UN Secretary-General António Guterres has urged the Cameroonian authorities to “continue efforts to resolve the grievances of the English-speaking community,” which has called for secession.
In a statement issued on Thursday evening, Mr. Guterres said he was deeply concerned about the situation in the country, particularly in the light of the recent security incidents in Bamenda (north-west of Cameroon) and Douala, as well as in the English-speaking regions of the north-west and south-west.
Several secession groups planned on Sunday to proclaim symbolically the independence of the English-speaking areas in commemoration of October 1, 1961 which had seen the proclamation of the independence of the western part and the subsequent merger of the two Camerouns.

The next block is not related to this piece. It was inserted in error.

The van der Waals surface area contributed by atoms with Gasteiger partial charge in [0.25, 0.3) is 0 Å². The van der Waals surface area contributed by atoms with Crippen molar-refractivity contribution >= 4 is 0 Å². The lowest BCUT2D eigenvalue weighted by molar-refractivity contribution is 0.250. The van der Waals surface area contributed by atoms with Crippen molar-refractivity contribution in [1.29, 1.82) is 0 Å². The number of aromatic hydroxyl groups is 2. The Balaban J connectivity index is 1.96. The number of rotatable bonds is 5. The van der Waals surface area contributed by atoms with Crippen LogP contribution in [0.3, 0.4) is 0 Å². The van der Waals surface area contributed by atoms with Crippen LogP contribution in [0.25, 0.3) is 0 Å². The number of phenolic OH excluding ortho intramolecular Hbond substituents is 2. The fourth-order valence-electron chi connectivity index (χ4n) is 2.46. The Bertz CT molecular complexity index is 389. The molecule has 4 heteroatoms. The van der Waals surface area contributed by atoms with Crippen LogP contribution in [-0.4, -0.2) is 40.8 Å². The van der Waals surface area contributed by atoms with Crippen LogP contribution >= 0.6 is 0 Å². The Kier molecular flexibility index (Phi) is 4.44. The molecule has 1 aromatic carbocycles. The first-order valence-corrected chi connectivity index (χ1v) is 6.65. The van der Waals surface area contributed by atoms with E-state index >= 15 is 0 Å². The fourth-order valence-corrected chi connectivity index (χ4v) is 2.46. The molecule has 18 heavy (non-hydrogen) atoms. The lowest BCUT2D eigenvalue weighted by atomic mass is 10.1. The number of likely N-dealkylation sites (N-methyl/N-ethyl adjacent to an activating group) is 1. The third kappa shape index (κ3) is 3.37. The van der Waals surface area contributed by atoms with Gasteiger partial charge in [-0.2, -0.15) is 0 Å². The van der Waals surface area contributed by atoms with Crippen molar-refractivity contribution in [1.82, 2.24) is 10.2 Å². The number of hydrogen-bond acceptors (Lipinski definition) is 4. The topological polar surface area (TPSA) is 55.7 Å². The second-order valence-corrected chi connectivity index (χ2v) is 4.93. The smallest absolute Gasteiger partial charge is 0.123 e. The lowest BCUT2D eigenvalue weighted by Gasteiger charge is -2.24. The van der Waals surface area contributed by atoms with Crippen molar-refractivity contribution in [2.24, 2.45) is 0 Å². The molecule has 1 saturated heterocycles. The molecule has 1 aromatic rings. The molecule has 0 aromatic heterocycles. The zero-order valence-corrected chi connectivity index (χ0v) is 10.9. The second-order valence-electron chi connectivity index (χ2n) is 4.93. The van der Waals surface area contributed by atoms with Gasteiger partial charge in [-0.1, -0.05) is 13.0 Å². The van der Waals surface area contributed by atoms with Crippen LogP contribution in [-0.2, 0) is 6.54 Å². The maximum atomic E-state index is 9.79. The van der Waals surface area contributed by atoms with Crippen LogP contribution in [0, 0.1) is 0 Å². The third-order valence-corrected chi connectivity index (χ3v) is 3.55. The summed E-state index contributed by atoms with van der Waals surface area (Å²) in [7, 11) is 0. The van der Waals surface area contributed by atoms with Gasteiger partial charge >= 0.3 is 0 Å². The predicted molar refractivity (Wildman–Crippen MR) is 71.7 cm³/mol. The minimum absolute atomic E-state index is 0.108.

In the country’s South-West region, for example, Governor Bernard Okalia Bilai announced, among other measures, a ban on the movement of people and suspension of inter-city transport between towns and localities under its jurisdiction until Monday.
He also ordered the closure of land and sea borders, drinking places and prohibited the gathering of more than four people in public places, for four days.
Guterres said he was “ready to support” efforts to promote national reconciliation measures, urging the country’s authorities “to promote national reconciliation measures aimed at finding a lasting solution to the crisis, and addressing its underlying causes.”
Guterres also stressed the importance of promoting the unity and territorial integrity of Cameroon, while calling for all parties to refrain from acts likely to lead to an escalation of tensions and violence.
He added that he was “convinced that a genuine and inclusive dialogue between the government and the communities in the south-west and north-west regions is the best way to preserve the unity and stability of the country.”